Clinical Psychology

People who have a neurodevelopmental condition also often suffer from psychological distress. This does not mean that the neurodevelopmental condition causesthe distress but sometimes the consequences of managing in a world that is designed mostly for people of typical neurodevelopment can be very challenging and can be distressing.

Psychological support for people of atypical neurodevelopment is usually to help them feel less distressed. Distress can be feeling sad, upset or unhappy or anxious, nervous or afraid. It can be to do with anger and frustration or dealing with stress. We define it “as feeling a way that you would prefer not to feel”. Sometimes people can change how they feel by themselves but sometime that distress can be very complicated and despite best efforts on the part of the individual, family member or friend; it carries on.

  • Distress is often categorised by diagnosis and although our policy is to treat the person not the condition, it is important to state what types of distress we can help with. These include:

    Mood disorders (Depression and Bipolar Disorder)

    Anxiety Disorder (Including GAD, OCD, Social Phobia, Panic Disorder, Other phobia’s, Conversion Disorders, Somatoform Disorders)

    Personality difficulties (disorders)


    Eating Disorders / eating difficulties


    Self-harming behaviours

    Persistent school refusal

    Challenging / Disruptive behaviours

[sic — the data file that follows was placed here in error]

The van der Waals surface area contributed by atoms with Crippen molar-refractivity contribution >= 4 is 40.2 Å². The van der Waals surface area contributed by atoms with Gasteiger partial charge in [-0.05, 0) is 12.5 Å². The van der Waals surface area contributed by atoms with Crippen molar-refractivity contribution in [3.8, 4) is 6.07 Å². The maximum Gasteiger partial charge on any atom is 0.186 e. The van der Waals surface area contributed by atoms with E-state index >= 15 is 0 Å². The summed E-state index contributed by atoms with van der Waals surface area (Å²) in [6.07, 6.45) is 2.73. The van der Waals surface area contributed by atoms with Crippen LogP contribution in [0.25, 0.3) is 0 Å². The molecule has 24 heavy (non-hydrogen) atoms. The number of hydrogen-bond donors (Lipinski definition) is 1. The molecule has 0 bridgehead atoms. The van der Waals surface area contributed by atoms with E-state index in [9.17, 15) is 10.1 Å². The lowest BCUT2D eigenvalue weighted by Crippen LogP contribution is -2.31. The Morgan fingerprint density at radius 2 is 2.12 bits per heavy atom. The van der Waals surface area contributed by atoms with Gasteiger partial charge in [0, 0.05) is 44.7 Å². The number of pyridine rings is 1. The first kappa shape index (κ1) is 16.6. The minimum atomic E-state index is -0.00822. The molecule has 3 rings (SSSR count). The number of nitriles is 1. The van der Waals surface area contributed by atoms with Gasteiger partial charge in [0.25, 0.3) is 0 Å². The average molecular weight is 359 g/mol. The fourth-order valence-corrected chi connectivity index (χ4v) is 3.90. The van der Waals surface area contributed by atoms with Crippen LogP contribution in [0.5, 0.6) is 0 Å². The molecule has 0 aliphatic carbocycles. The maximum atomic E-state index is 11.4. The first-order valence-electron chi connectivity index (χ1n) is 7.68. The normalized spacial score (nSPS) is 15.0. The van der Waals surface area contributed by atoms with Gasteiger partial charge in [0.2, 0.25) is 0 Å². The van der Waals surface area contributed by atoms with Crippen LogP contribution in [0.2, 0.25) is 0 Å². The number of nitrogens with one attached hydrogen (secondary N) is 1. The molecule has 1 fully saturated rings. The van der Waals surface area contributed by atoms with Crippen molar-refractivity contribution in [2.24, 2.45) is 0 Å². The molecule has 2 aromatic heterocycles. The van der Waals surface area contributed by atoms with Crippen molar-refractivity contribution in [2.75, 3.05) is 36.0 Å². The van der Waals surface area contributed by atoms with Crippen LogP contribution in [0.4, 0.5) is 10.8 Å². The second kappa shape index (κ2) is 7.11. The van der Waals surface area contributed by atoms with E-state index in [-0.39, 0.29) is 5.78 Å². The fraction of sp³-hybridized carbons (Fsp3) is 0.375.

Tic Disorders / Tourettes Syndrome

    Sleep disorders

Distress in people with an atypical neurodevelopment can be even more complicated as they can experience exactly the same distress as someone typical but it can feel very different and be more difficult to explain. That is why all clinicians who offer psychological support to people with neurodevelopmental conditions have lots of experience and training in working them.

Psychological support can be for the person with the diagnosis of a neurodevelopmental condition or it can be for the people closest to them. Parents of children, partners of adults or indeed the whole family are able to access psychological support.

Some of the work we do includes:

Supporting the family in adjusting to a family member’s diagnosis

Teaching the family/individual about the condition and discuss its impact

Managing the emotional distress that might be associated with the diagnosis or impact of the condition; either directly with the individual or with the whole family.

Helping to understand and tackle difficult behaviour demonstrated by the individual

Psychological support can be offered in our offices in Canterbury, or if appropriate, remotely via videoconferencing. They can also be offered in the home of the person in question. This is particularly useful if the person is young and feels more comfortable at home or if there are mobility issues.